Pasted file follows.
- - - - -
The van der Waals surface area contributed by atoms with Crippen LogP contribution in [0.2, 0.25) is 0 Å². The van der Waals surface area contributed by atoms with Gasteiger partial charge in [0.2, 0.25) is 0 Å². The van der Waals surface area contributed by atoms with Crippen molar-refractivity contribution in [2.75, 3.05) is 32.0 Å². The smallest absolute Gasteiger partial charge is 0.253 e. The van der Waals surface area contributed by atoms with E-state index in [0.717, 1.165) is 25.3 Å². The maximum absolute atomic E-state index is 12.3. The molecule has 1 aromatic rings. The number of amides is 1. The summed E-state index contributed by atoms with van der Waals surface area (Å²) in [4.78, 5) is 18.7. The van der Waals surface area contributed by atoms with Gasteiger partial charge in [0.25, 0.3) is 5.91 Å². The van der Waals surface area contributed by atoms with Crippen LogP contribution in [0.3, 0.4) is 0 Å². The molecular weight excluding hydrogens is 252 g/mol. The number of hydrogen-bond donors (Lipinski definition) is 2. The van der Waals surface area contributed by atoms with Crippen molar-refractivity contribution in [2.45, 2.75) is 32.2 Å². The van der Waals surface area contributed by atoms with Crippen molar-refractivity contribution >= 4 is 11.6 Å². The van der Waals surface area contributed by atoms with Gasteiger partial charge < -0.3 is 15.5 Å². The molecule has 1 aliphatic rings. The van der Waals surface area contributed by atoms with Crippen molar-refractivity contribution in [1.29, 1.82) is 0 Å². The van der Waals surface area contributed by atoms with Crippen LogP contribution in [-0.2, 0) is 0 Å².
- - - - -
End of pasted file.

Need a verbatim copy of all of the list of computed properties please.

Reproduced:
The van der Waals surface area contributed by atoms with Crippen LogP contribution in [0.2, 0.25) is 0 Å². The van der Waals surface area contributed by atoms with Gasteiger partial charge in [0.2, 0.25) is 0 Å². The van der Waals surface area contributed by atoms with Crippen molar-refractivity contribution in [2.75, 3.05) is 32.0 Å². The smallest absolute Gasteiger partial charge is 0.253 e. The van der Waals surface area contributed by atoms with E-state index in [0.717, 1.165) is 25.3 Å². The maximum absolute atomic E-state index is 12.3. The molecule has 1 aromatic rings. The number of amides is 1. The summed E-state index contributed by atoms with van der Waals surface area (Å²) in [4.78, 5) is 18.7. The van der Waals surface area contributed by atoms with Gasteiger partial charge in [0.25, 0.3) is 5.91 Å². The van der Waals surface area contributed by atoms with Crippen LogP contribution in [0.3, 0.4) is 0 Å². The molecular weight excluding hydrogens is 252 g/mol. The number of hydrogen-bond donors (Lipinski definition) is 2. The van der Waals surface area contributed by atoms with Crippen molar-refractivity contribution in [2.45, 2.75) is 32.2 Å². The van der Waals surface area contributed by atoms with Crippen molar-refractivity contribution >= 4 is 11.6 Å². The van der Waals surface area contributed by atoms with Gasteiger partial charge < -0.3 is 15.5 Å². The molecule has 1 aliphatic rings. The van der Waals surface area contributed by atoms with Crippen molar-refractivity contribution in [1.29, 1.82) is 0 Å². The van der Waals surface area contributed by atoms with Crippen LogP contribution in [-0.2, 0) is 0 Å².